Liz Magor
The Separation

Tak Pham
Museum of Contemporary Art Toronto
September 7, 2023  –  February 4, 2024
Liz MagorDrift, 2021, installation view, 2023.
Photo: Laura Findlay, courtesy of the artist & Andrew Kreps Gallery, New York
Museum of Contemporary Art Toronto
September 7, 2023  –  February 4, 2024
Liz Magor’s solo exhibition The Separation, at MOCA Toronto, evoked a familiar yet ingenious sense of intuition. Unfolding on the open gallery floor, varying moments of suspense invited viewers to reassess their surroundings as they made their way through the complex installation of sculptures and objects. Dominating MOCA Toronto’s expansive industrial architecture, transparent acrylic cubes occupied the centre of the space. Each cube contained a selection of everyday and mass-produced items, such as plastic toy animals, ceramic cups, folded duvets, silk scraps, and rugs, curated alongside Magor’s playful memento mori, including tiny bird skulls with googly eyes on them. Wrapped in sheets of Mylar, the cubes refracted light, transforming them into colourful and shiny presents. Like gift-box sets to be browsed in a shop, items were repeated, rearranged, and customized to create infinite combinations of contained narratives.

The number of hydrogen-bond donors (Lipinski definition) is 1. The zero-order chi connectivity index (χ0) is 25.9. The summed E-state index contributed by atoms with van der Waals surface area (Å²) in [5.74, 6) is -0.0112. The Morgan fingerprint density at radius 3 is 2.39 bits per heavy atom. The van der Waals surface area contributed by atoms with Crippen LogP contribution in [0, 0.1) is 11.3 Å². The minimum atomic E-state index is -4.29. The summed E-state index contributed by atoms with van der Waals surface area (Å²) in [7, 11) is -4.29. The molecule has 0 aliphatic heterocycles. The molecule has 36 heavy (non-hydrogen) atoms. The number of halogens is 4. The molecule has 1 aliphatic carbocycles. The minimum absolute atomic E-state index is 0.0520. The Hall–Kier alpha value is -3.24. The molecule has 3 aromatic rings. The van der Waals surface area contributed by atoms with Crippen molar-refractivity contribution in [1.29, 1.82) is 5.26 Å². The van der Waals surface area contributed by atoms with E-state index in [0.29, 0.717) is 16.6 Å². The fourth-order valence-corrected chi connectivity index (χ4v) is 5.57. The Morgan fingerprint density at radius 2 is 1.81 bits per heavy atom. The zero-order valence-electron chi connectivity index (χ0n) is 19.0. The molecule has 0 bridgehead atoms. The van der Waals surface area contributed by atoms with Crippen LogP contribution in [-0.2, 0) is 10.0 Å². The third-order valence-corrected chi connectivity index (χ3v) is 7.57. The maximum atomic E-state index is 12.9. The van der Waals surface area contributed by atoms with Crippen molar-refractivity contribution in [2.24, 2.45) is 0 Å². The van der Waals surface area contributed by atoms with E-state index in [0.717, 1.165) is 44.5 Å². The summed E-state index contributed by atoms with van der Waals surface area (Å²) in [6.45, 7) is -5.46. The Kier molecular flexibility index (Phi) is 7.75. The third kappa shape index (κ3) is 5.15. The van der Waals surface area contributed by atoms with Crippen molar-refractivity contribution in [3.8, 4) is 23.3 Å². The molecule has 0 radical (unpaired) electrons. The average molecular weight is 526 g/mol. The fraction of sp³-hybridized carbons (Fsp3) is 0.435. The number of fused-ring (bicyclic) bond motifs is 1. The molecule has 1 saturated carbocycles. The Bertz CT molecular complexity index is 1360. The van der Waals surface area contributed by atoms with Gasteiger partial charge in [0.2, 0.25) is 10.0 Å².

Magor, recognized as one of Canada’s leading contemporary artists, investigates sculpture’s narrative potential. In this exhibition, she explored human desires and emotional investments in material possessions and provoked reflection on our relationship with commodities and the societal constructs surrounding them. This objective was most evident in her incorporation of silicon models and stuffed animals into the installation. Above the river of acrylic boxes, three stuffed monkeys hung upside down from metal bars attached to the concrete ceiling. Complementing the gallery lighting, each monkey held a custom lamp, spotlighting the objects inside and on top of the acrylic vitrines. The gleeful and glistening set provided a much-needed emphasis on the excessive consumption of labour and resources — an objective reinforced by surrounding larger dioramas featuring bricolages of workshop furniture, miscellaneous objects, and animal bodies.

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This article also appears in the issue 111 - Tourism

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